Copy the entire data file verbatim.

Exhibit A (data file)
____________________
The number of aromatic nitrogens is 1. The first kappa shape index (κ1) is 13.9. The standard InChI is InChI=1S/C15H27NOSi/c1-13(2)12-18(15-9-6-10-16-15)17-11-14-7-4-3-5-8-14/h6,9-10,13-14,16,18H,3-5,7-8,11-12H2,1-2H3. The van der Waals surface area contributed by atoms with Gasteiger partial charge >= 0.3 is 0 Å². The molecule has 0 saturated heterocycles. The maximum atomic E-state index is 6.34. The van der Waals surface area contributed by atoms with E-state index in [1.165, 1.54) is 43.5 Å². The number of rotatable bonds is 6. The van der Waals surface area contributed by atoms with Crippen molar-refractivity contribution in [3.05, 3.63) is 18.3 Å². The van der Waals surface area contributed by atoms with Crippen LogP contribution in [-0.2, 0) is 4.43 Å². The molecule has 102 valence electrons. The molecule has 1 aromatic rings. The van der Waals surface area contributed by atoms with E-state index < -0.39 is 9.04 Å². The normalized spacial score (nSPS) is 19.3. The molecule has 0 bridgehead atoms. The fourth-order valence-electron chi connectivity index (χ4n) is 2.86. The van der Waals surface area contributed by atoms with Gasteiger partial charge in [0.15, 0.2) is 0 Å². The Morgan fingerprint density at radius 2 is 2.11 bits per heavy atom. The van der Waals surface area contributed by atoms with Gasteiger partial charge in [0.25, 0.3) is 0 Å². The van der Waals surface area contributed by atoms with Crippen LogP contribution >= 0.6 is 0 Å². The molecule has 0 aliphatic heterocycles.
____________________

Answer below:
The number of aromatic nitrogens is 1. The first kappa shape index (κ1) is 13.9. The standard InChI is InChI=1S/C15H27NOSi/c1-13(2)12-18(15-9-6-10-16-15)17-11-14-7-4-3-5-8-14/h6,9-10,13-14,16,18H,3-5,7-8,11-12H2,1-2H3. The van der Waals surface area contributed by atoms with Gasteiger partial charge >= 0.3 is 0 Å². The molecule has 0 saturated heterocycles. The maximum atomic E-state index is 6.34. The van der Waals surface area contributed by atoms with E-state index in [1.165, 1.54) is 43.5 Å². The number of rotatable bonds is 6. The van der Waals surface area contributed by atoms with Crippen molar-refractivity contribution in [3.05, 3.63) is 18.3 Å². The van der Waals surface area contributed by atoms with Crippen LogP contribution in [-0.2, 0) is 4.43 Å². The molecule has 102 valence electrons. The molecule has 1 aromatic rings. The van der Waals surface area contributed by atoms with E-state index < -0.39 is 9.04 Å². The normalized spacial score (nSPS) is 19.3. The molecule has 0 bridgehead atoms. The fourth-order valence-electron chi connectivity index (χ4n) is 2.86. The van der Waals surface area contributed by atoms with Gasteiger partial charge in [0.15, 0.2) is 0 Å². The Morgan fingerprint density at radius 2 is 2.11 bits per heavy atom. The van der Waals surface area contributed by atoms with Gasteiger partial charge in [0.25, 0.3) is 0 Å². The van der Waals surface area contributed by atoms with Crippen LogP contribution >= 0.6 is 0 Å². The molecule has 0 aliphatic heterocycles.